“Let’s, together, make a birthday dinner for my mom.” – Phillip
Phil did the lobster tails and salad. We did the green beans, Julie’s Potato Pie and dessert, salted caramel milkshakes.
J⁴’s birthday, July 27th, fell less than a week after her video-assisted thoracoscopic surgery (VATS), July 21st, and she was still struggling with recovery – the fatigue, as she described, is “unlike anything I’ve ever felt – like I was hit by a Mack Truck.”
By candlelight, J⁴ and we sat at her “Daddy’s table,” in the dining room, celebrating her birthday. I sat next to her. On her arm, she had a tender spot where her surgery’s IV had bruised her. During dinner, she rested her hand on my forearm, mentioning how soft my sweatshirt’s fabric felt.
After dinner, we hugged to say goodbye, and J⁴ a pulled away, saying, “I love your sweatshirt – it feels so cozy and nice.”
Without a second-thought, I pulled my sweatshirt over my head and put it over hers –
“here, it’s yours.”
Home from dinner, I got online and bought a matching sweatshirt to replace the one I’d given to J⁴.
The next morning, I received a text,
Thank you for your sweater. Now I can say that you gave me the shirt off your back. 💕 ❤
Three months before, in May, J⁴ was diagnosed with malignant pleural effusion, a complication from the lung cancer. Her doctors had mentioned, “3 months,” and that night after she heard those words, we were together at a charity event. It was the first time, during all her months of “whacking moles,” that I’d seen her mad.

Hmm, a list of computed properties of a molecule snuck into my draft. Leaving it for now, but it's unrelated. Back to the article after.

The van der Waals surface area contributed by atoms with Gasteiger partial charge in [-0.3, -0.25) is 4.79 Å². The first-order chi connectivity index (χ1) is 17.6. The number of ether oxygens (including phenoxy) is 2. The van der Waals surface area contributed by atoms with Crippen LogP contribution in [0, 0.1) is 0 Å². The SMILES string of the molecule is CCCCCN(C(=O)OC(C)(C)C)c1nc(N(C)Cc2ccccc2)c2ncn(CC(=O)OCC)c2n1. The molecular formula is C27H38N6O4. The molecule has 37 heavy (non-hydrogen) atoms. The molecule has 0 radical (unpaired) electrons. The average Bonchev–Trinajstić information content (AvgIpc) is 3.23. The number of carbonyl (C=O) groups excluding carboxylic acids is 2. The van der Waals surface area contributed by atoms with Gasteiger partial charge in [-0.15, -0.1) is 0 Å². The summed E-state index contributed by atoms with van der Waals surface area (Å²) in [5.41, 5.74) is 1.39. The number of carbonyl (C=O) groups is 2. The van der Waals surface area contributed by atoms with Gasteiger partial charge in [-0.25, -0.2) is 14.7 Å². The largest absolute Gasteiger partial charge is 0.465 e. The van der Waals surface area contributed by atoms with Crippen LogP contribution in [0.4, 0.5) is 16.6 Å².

“I’m not done.
If you’re going to tell me I have only 3 months,
then I want to go to the beach.”
Honoring J⁴’s wishes, Cal, her loving husband and primary caregiver, booked a week-long house rental in Santa Barbara, California, Aug 2nd – August 9th.
So on the heels of her birthday dinner, we had reached the 3 month mark and were headed to the beach, Santa Barbara, to the rental home that we now endearingly call, The Palace.
Cal & J⁴ flew, and I drove J4’s fire-hot BMW X5. During the drive, a road trip that normally J⁴ and I’d have taken together, I had waves of thoughts – what music would we’ve have listened to had we been together, what inside jokes would’ve come from our long distance time side by side and how fast would we’ve been clocked getting to SB? Cal’s and her entrusted care of her car and the understanding that such a drive would’ve been so rough on J⁴ helped me see the good in my solo journey.